Art deco pool is a national architectural gem
8 March 2007
Simple yet stylish – one of Scotland’s three surviving outdoor seaside swimming pools has been recognised for its outstanding architectural and historic importance.
Historic Scotland has awarded category A-listed status to the Tarlair tidal pool complex, east of Macduff, in Aberdeenshire.
Dr Debbie Mays, Historic Scotland inspector of historic buildings, said: “Tarlair is especially interesting because of its simple yet stylish Art Deco design which has remained pretty well intact through the decades.
“The complex is also important because it is an early one, and because it included a boating pool as well as the ones for swimming and paddling.”
The large swimming pool plus paddling pool, boating pool and tea pavilion were the very latest in seaside leisure when they were built in 1930-31.
Architect John C Miller, who was the burgh surveyor for Macduff, designed the swimming pool’s outer wall to be fractionally below high tide level.
Waves rolled in over the edge, giving swimmers the pleasures of the sea in a controlled environment. It also meant the pool was refilled with clean water twice a day.
Dr Mays added: “Outdoor pools were highly fashionable meeting places in the 1930s, especially at the seaside.
“They were built in quite large numbers and have an important place in our social history but few now survive, so it’s great that we still have such a good example as the one at Tarlair.
“The whole idea was to offer families lots of different ways to have fun at an elegant pool complex with a superb natural setting in a spectacular rocky bay.”
Being A-listed provides legal protection aimed at ensuring the complex is looked after and that any changes are carefully managed to maintain its authenticity.
Notes for editors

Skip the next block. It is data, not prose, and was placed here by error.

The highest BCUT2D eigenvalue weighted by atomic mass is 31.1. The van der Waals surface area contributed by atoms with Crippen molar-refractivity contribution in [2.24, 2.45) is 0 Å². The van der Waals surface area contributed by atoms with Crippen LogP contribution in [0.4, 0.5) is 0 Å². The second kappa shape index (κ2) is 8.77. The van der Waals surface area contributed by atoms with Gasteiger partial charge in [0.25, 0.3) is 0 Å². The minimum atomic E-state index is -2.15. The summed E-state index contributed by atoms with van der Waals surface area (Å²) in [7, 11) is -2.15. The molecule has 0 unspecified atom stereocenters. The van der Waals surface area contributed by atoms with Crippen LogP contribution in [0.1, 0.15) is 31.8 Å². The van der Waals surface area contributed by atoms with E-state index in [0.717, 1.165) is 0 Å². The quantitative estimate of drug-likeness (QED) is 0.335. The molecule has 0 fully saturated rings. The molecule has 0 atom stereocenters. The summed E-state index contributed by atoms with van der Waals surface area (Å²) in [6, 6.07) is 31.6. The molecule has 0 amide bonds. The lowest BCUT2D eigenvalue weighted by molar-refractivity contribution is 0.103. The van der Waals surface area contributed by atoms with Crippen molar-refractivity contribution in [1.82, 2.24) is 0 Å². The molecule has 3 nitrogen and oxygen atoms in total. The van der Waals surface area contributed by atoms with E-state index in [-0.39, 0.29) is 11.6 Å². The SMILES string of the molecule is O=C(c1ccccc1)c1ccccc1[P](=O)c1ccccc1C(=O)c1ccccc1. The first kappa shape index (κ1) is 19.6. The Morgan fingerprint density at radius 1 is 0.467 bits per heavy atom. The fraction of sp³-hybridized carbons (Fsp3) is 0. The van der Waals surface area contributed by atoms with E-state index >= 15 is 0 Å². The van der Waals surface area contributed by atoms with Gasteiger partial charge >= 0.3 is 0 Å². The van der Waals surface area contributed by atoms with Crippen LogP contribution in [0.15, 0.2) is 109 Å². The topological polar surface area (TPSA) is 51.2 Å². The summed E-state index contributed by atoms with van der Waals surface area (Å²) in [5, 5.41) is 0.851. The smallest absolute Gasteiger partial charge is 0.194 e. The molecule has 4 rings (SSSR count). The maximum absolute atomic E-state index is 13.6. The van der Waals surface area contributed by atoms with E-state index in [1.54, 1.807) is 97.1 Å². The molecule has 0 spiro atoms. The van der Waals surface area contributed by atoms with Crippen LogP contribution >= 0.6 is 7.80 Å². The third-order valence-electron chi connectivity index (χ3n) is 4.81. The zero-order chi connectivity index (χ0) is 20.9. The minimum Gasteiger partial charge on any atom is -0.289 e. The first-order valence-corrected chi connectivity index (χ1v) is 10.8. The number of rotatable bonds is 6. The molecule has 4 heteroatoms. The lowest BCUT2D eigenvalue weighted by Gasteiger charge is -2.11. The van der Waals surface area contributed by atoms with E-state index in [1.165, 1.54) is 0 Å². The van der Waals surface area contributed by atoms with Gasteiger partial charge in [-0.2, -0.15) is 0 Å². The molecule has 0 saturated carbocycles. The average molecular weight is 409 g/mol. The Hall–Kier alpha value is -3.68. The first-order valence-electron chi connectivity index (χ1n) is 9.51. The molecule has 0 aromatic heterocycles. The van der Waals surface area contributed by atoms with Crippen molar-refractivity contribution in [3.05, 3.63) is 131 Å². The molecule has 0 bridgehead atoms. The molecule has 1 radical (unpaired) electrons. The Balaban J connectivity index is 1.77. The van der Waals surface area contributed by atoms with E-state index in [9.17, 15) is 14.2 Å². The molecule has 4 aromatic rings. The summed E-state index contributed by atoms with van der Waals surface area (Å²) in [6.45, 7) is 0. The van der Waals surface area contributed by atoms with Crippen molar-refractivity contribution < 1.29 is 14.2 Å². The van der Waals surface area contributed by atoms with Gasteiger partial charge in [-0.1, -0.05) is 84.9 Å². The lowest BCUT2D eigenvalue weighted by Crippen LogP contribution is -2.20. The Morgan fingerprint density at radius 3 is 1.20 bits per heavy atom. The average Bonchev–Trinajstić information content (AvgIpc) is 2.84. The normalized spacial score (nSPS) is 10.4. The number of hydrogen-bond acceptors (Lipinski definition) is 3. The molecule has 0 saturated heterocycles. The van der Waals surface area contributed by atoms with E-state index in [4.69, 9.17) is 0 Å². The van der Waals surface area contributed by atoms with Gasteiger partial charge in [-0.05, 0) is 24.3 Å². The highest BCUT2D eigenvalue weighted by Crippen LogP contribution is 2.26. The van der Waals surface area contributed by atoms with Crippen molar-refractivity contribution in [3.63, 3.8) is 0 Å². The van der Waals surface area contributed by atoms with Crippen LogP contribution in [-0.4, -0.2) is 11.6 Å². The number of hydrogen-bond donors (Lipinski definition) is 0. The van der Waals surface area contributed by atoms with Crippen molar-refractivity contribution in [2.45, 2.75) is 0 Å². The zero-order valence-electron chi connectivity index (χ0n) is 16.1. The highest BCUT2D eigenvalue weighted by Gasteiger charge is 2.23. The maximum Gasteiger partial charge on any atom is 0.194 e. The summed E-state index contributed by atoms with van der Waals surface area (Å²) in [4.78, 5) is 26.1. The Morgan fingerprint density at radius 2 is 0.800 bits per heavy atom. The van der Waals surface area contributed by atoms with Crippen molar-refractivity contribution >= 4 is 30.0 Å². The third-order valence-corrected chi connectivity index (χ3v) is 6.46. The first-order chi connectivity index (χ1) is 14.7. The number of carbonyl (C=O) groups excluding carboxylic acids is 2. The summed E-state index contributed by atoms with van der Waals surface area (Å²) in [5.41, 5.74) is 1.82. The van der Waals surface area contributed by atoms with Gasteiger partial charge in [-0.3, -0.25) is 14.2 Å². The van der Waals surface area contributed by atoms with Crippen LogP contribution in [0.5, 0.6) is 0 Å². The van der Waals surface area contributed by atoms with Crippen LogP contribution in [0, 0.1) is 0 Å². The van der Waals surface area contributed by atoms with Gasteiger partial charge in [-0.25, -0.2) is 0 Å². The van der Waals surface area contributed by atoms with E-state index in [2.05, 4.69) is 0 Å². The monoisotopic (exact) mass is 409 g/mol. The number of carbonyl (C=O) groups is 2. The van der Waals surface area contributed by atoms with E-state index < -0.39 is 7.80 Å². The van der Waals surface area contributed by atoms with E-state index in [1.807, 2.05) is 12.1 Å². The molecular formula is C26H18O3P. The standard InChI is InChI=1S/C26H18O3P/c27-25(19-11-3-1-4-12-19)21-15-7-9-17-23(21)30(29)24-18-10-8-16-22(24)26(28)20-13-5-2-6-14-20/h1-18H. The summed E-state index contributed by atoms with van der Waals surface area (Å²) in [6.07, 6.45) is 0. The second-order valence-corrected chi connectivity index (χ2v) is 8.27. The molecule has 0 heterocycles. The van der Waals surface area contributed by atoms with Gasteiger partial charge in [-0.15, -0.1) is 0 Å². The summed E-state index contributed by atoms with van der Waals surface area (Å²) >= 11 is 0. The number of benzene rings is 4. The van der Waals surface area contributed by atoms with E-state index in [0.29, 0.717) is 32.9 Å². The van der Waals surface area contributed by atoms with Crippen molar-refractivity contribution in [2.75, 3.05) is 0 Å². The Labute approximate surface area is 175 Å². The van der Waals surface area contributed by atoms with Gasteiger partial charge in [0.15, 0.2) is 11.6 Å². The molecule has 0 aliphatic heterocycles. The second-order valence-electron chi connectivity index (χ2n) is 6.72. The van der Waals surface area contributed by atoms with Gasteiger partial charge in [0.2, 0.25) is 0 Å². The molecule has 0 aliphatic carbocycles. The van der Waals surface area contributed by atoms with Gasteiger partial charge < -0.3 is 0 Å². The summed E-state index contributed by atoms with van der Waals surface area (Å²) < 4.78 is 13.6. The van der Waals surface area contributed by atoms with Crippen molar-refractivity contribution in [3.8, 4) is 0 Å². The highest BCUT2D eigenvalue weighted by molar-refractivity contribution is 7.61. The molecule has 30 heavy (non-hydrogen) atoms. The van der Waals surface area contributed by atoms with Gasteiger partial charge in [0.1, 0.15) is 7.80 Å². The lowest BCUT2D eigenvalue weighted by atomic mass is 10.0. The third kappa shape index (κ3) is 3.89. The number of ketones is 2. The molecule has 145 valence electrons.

- The Tarlair pool opened in the summer of 1931 and the contractors were Robert Morrison & Son of Macduff. The pool has been out of use since 1995.
- While the buildings at Tarlair are relatively modest, the pool is impressive with the generous curved sides of the boating pool, and swimming pool beyond. The inclusion of a boating pool is particularly unusual and the only other known example was at Dunbar. It also seems to have been relatively unusual for a pool of this scale and level of stylishness to have been tidal.
- The D-plan boating pool is bounded by three broad walkways that swept round from the tea pavilion at head of pool. Shallow steps cut into walkways at regular intervals; ramp for boats to east of the tea pavilion. The paddling pool is rectangular with curved corners enclosing a natural rocky outcrop within the boating pool and directly in front of tea pavilion.
- The swimming pool is to the north (sea side) of the boating pool with changing rooms at west end. A continuation of the lower walkway divides the boating pool from swimming pool. The middle walkway continued round to east end of pool. There is a single storey, flat roofed Art Deco tea pavilion on a break-fronted rectangular-plan with a three-bay colonnade between taller end pavilions. Ssteps at outer bays lead to a roof terrace. The changing rooms are a low, flat-roofed group of four linked blocks with slightly advanced outer bays with strip windows at eaves level. Two single bay kiosks at the pool entrance probably date from the early 1950s.
- The other known surviving outdoor seaside swimming pools are at Stonehaven (listed at category B), which was never tidal, and Gourock, which has been greatly altered and is no longer tidal.
- Historic Scotland is responsible for keeping and updating the nation’s list of buildings and structures that warrant legal protection due to their architectural or historic importance. Historic Scotland is an executive agency of the Scottish Executive.
- There are three listing categories A, B and C(S). A is the highest and is only awarded to buildings and structures of national or international significance. Listing aims to prevent unwanted change and ensure that buildings which contribute to Scotland’s heritage are used in a sustainable way and can be enjoyed by future generations. For more information on the listing of buildings for their architectural or historical interest visit www.historic-scotland.gov.uk/historicandlistedbuildings